On page 184, the modern woman is talking with her guardian angel about all that is going on. She has just received eternal salvation and desperately wants to save these people from what she knows is happening. Her angel is trying to rein her in. He tells her that she isn't enough and the little bit of truth she has is not enough. Her angel speaks in broken English; why, I don't know. I will copy below:
"You sent me here to fight the darkness."
"You not know who fight with you. That big truth you still need."
"this is what I know: Death doesn't want their bodies. He has no use for them. Bodies are not eternal, not in any world. Spirits are. These are what he seeks. That's why the Enemy appears as a disease. There is no one visible. No one to blame but God...."
This is an intriguing thought to me. Satan is no dummy. A fool, perhaps, but an expert in human folly, as well. We love to blame. We love to explain. We need to know WHY. WHO. If we do, we feel we can have some control. So, Satan offers no body (nobody) for us to blame when he acts.
And the odd truth that fits with human idiosyncrasy is that even those people who don't believe in God are willing to blame him for evil. We are more ready to admit His existence as the One without a Body (forgetting that is our own role), than acknowledge that there are others without bodies who are acting. And if we admit only His existence and see body-less acts, then He gets the credit--or blame, as the case may be.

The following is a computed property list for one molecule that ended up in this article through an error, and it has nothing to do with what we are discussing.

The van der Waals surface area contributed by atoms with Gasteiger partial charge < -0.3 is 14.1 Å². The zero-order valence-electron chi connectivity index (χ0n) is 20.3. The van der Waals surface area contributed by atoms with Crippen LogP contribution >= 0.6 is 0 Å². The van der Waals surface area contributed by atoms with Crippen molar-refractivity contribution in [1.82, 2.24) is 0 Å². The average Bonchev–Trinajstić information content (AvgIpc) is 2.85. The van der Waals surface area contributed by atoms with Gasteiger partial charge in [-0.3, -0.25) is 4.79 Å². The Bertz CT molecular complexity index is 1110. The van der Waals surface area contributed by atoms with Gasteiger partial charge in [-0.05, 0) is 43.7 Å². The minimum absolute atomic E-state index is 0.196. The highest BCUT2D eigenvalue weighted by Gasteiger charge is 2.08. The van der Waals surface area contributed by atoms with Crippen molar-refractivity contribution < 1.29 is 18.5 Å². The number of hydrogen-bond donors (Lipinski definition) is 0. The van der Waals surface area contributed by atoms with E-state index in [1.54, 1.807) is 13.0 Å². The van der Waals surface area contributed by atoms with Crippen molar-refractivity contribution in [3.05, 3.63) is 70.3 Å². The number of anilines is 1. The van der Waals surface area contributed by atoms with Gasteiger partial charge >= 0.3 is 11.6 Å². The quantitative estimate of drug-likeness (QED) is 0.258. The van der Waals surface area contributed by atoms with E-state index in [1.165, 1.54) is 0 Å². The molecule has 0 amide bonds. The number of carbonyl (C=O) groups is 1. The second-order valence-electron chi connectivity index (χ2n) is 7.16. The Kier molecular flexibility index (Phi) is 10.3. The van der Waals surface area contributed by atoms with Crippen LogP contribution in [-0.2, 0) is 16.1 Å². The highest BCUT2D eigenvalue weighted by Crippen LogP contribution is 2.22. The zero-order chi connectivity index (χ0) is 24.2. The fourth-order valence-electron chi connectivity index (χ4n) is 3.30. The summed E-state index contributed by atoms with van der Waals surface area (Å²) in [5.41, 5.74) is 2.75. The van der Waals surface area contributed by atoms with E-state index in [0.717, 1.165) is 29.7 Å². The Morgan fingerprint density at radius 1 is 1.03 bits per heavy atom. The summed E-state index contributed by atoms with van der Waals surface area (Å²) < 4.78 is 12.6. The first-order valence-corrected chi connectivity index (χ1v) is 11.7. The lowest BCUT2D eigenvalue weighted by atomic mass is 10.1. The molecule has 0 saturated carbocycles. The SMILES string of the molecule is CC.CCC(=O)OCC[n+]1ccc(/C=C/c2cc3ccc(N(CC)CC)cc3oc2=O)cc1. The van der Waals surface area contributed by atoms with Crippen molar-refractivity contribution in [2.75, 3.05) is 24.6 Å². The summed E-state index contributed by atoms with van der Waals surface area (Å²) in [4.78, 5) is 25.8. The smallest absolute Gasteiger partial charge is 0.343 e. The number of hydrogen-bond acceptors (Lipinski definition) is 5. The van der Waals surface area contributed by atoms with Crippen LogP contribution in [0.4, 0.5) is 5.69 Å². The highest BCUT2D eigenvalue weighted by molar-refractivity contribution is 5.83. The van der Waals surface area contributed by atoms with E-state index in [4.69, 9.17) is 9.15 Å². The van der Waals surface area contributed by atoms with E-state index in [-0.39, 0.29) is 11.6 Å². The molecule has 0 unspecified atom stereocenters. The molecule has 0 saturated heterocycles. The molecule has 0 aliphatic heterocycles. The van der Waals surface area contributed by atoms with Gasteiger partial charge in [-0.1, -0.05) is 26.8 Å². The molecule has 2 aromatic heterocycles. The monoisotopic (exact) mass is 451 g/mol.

So interesting to me.
In Ginger Garrett's After Words, she speaks about her personal beliefs regarding Satan and the change in the world's perspective on Evil as a result of the Black Plague.
Regarding her personal beliefs, she says there is an 'active, intelligent evil in the world...at work to destroy everything God considers beautiful.' She continues to talk about how today evil and Satan are trivialized, citing that the Devil is a mascot for ham. the images we have of both angels and devils have become so trivialized that we see no reason to pay them any serious considerations.
At the time of the Black plague, angles were considered mighty warriors--in keeping with what we read in Scripture. In the age immediately following the Black Plague (a time Garrett calls the death of the angels), the Renaissance (she refers to as the Age of Fear) art portrays angels as cherubs looking more like being needing protection that ones who may provide any. Devils, Death and evil are all given much more menace and power in the art created during this time.
So interesting... Which is more detrimental to faith, I wonder? The idea of innocuous angels ill-equipped to protect us from muscular and commanding evil or the whole lot of them being a joke?
Woo, this got long!